The complete Credit Agreement was filed as Exhibit 10.1 to our Current Report on Form 8-K filed on October 30, 2019.

Item 2. Management’s Discussion and Analysis of Financial Condition and Results of Operations
Business Overview
For over 65 years, Kimball International, Inc. (the “Company,” “Kimball International,” “we,” “us,” or “our”) has created design- driven, innovative furnishings that have helped our customers shape spaces into places that bring possibility to life by enabling collaboration, discovery, wellness, and relaxation. We go to market through our family of brands: Kimball, National, Kimball Hospitality, David Edward, and D’style by Kimball Hospitality. Our values and integrity are demonstrated daily by embracing our purpose and guiding principles while fostering a culture of caring that establishes us as an employer of choice. We build success by nurturing long-term relationships with customers, employees, suppliers, shareholders and the communities in which we operate.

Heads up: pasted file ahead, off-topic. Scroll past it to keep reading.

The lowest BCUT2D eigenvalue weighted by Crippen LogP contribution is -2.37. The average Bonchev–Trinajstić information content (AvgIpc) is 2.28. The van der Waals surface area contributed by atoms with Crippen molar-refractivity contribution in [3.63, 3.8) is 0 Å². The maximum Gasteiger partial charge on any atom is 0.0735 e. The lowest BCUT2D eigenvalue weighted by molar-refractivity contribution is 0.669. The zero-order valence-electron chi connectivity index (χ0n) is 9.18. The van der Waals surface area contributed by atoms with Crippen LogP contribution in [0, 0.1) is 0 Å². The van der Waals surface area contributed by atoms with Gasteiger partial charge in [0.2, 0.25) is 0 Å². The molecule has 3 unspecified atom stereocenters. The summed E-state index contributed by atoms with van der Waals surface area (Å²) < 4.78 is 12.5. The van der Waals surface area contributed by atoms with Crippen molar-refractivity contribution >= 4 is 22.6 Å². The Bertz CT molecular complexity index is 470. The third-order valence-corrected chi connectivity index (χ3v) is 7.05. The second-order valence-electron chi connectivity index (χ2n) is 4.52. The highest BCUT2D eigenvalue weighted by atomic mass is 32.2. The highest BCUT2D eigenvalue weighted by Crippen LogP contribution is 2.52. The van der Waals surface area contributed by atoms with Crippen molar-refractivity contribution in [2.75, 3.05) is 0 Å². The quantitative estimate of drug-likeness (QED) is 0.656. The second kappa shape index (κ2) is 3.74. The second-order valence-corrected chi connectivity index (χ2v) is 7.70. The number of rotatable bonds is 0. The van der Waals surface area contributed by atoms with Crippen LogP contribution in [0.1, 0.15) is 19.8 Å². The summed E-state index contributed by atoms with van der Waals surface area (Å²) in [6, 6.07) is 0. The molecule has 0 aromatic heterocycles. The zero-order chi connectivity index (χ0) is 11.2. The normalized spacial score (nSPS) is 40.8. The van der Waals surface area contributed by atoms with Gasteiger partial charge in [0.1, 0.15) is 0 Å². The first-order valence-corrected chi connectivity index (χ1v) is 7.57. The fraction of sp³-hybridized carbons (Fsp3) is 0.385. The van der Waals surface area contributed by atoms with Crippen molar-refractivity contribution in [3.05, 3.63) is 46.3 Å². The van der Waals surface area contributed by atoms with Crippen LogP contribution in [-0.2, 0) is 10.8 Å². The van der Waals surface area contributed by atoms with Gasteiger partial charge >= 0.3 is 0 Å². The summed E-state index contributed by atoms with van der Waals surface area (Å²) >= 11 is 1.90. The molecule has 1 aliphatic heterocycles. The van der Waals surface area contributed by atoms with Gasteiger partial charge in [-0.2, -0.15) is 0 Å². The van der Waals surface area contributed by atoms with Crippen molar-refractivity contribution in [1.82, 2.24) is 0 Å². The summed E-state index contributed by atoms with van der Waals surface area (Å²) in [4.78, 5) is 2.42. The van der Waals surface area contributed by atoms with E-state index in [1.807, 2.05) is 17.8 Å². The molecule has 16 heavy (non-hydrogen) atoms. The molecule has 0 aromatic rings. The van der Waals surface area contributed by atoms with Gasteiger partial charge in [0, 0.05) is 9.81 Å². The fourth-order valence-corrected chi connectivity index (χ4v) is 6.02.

We closely monitor key indicators for the markets in which we compete. As reported by the Business and Institutional Furniture Manufacturer Association (“BIFMA”), the forecast by IHS Markit, a global information provider, as of October 2019 for the North American office furniture market, projects a year-over-year increase of 6.1% for calendar year 2019 and 2.2% for calendar year 2020. The forecast for two of the leading indicators for the hospitality furniture market in the August 2019 PwC Hospitality Directions U.S. report includes a projected increase in RevPAR (Revenue Per Available Room) of 1.1% for calendar year 2019 and 1.0% for calendar year 2020, while occupancy levels for calendar years 2019 and 2020 continue to hover at peak levels.